The terms mean, median, mode, and range describe properties of statistical distributions.

  • supervisor call (SVC)

    In computers, especially IBM mainframes, a supervisor call (SVC) is a processor instruction that directs the processor to pass control of the computer to the operating system's supervisor program.

  • SUSE

    SUSE (pronounced soo-sah) is a multinational company that offers enterprise-grade open source products based on Linux technologies.

  • SUSE Linux Enterprise Server (SLES)

    SUSE Linux Enterprise Server (SLES) is a Linux-based server operating system created and maintained by the German-based organization, SUSE.

  • What is server sprawl and how to prevent it?

    Server sprawl is when multiple underutilized servers take up more space and consume more resources than can be justified by their workload.

  • T

    TCO (total cost of ownership)

    Total cost of ownership (TCO) is an estimation of the expenses associated with purchasing, deploying, using and retiring a product or piece of equipment.

  • technological convergence

    Technological convergence is a term that describes bringing previously unrelated technologies together, often in a single device.

  • twisted pair

    Twisted pair is the ordinary copper wire that connects home and many business computers to the telephone company. (Continued...)

  • U

    U (measurement)

    A U is a standard unit of measure for designating the height in computer enclosures and server rack cabinets.

  • Ubuntu

    Ubuntu (pronounced oo-BOON-too) is a free, open source operating system (OS) based on Debian Linux.

  • unified computing system (UCS)

    A unified computing system (UCS) is a converged data center architecture that integrates computing, networking and storage resources to increase efficiency and enable centralized management.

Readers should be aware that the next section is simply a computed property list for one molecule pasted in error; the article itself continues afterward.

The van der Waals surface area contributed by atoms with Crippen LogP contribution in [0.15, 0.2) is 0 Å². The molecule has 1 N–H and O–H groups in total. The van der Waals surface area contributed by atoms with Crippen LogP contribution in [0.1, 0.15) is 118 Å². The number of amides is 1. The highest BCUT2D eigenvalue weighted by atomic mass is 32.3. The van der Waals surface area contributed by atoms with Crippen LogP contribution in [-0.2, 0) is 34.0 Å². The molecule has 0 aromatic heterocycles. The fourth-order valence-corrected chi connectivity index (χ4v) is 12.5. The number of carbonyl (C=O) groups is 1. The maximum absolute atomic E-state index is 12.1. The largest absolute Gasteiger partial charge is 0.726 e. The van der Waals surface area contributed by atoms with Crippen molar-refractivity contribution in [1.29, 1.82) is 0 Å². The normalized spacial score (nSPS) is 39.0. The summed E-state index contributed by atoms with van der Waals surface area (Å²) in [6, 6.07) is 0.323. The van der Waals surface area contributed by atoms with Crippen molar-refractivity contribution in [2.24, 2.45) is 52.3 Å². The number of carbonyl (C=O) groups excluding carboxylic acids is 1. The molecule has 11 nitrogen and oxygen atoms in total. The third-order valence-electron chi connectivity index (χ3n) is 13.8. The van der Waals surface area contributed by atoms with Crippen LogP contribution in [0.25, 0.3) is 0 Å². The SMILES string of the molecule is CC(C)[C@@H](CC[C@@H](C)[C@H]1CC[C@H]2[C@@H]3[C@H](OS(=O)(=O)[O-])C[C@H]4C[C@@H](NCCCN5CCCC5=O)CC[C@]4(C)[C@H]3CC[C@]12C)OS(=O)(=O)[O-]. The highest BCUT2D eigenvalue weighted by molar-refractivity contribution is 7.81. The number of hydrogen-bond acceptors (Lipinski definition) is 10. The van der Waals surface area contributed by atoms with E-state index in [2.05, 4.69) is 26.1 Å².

• uninterruptible power supply (UPS)

    An uninterruptible power supply (UPS) is a device that allows a computer to keep running for at least a short time when incoming power is interrupted.

  • Unix

    Unix -- trademarked as UNIX -- is a multiuser, multitasking operating system (OS) designed for flexibility and adaptability.

  • Uptime Institute's data center tier standards

    Data center tiers are a system created by Uptime Institute LLC to describe the availability of infrastructure resources in a facility.

  • utility computing

    Utility computing is a service provisioning model where a provider makes computing resources, infrastructure management and technical services available to customers as they need them.

  • V

    vendor lock-in

    Vendor lock-in is a situation in which a customer using a product or service cannot easily transition to a competitor's product or service.

  • VSAM (Virtual Storage Access Method)

    VSAM (Virtual Storage Access Method) is a file management system for IBM's larger operating systems now called z/OS.

  • VSPEX

    VSPEX is a platform specification from Dell EMC to guide the building of systems for converged and hyper-converged infrastructure (HCI).

  • W

    Waste Electrical and Electronic Equipment (WEEE) Directive

    The Waste Electrical and Electronic Equipment (WEEE) Directive is a legislative act that the European Union adopted to address the growing amounts of e-waste that come from electrical and electronic equipment (EEE) at the end of its life.

  • water cooling

    Water cooling, also called liquid cooling, is a method used to lower the temperature of computer processor units (CPUs), and sometimes graphics processor units (GPUs).

  • wetware

    Wetware refers to programmers, developers, systems administrators, cloud and IT architects and other employees that directly affect how servers, applications, networks and the rest of an IT system functions.

  • white box server

    A white box server is a data center computer that is not manufactured by a well-known brand name vendor.

  • workload

    In computing, a workload is typically any program or application that runs on a computer.

  • Y

    Yellowdog Updater, Modified (YUM)

    Yellowdog Update, Modified (YUM) is a program that manages installation, updates and removal for Red Hat package manager (RPM) systems. YUM allows the user to update groups of machines without having to update each RPM separately.

  • Z

    z/OS

    Introduced in 2000, IBM z/OS is a 64-bit mainframe operating system (OS) developed by IBM for its family of enterprise z/Architecture mainframe computers.